Lately I’ve been re-watching Sex & The City. The series originally aired when I was a pre-teen but I don’t recall watching it until I was in my early 20s. My friend, a total Samantha, introduced me to the show. She was a part of my life during a time when I was just starting to think about who I wanted to be as an adult. She introduced me to a lot of things – she was so much fun – a total social butterfly.
As I’m watching season 1, I find myself asking so many questions:
- Why did we love this show so much?
- Why did we all say we were most like “Carrie?”
- Do other women my age look back on shows like this and hope young women don’t think this is a reflection on how dating is after 30?
I find myself watching this as a more mature adult and I see Carrie’s character so differently than I saw it 10 years ago. There are so many instances where she interacts with Mr. Big and she doesn’t express herself in a direct way – but rather, she waits until issues fester up and then she blows up. I can’t imagine acting that way as a 35 year old woman – especially over the minute issues they face – such as his casual glances towards other women in passing.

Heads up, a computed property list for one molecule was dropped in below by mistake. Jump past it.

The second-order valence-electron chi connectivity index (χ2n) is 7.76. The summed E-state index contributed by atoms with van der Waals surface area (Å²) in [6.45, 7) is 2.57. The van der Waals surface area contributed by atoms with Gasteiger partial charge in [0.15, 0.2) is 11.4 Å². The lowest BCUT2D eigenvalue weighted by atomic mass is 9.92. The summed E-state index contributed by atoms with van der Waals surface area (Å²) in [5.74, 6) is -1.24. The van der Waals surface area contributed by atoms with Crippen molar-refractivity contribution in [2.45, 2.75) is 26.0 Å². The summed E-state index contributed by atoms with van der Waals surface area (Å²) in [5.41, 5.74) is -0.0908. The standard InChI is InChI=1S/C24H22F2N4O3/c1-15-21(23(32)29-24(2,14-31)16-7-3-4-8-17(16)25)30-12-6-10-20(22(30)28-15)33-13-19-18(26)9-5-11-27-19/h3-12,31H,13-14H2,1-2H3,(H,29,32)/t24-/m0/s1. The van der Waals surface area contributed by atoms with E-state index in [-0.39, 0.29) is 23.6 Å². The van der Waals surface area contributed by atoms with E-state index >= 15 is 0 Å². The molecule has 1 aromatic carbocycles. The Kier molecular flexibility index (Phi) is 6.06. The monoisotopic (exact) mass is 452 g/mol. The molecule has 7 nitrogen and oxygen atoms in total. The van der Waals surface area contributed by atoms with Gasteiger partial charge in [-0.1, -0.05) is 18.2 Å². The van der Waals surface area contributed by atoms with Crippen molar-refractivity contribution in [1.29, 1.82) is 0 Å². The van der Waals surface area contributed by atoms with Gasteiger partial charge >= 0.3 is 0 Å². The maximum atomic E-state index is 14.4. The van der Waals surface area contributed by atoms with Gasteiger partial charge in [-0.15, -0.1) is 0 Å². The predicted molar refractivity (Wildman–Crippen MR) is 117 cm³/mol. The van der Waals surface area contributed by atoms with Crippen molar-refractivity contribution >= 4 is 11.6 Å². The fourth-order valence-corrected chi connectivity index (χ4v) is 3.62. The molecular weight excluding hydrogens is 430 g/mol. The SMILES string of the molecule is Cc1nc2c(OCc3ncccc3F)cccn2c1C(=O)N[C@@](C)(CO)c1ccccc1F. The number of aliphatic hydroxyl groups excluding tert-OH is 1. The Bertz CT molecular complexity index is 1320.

During the first few episodes (breakup 1 and 2) their relationship seems to be held back by his inability to commit. His character tells us that he isn’t ready to commit but that he loves her – and he seems to come from a place of honesty when he communicates with her. Frankly, I see her inability to communicate as a central issue in their relationship at this point. But looking back, I know I didn’t see the issues in that same vein years ago. In my early twenties, it seemed that the media I consumed and the voices I listened to didn’t teach us to actually listen to men’s opinions and feelings in relationships – but rather, critique their actions in such a way so as to anticipate cheating or other problems. We weren’t taught how to communicate properly.
I hope that people learn from family, friends, mentors or community organizations proper communication skills but I know that a lot of young people grow up digesting media – specifically learning the principles that will guide their lives, from the television they watch and I hope that we’re making better TV than Sex and the City today.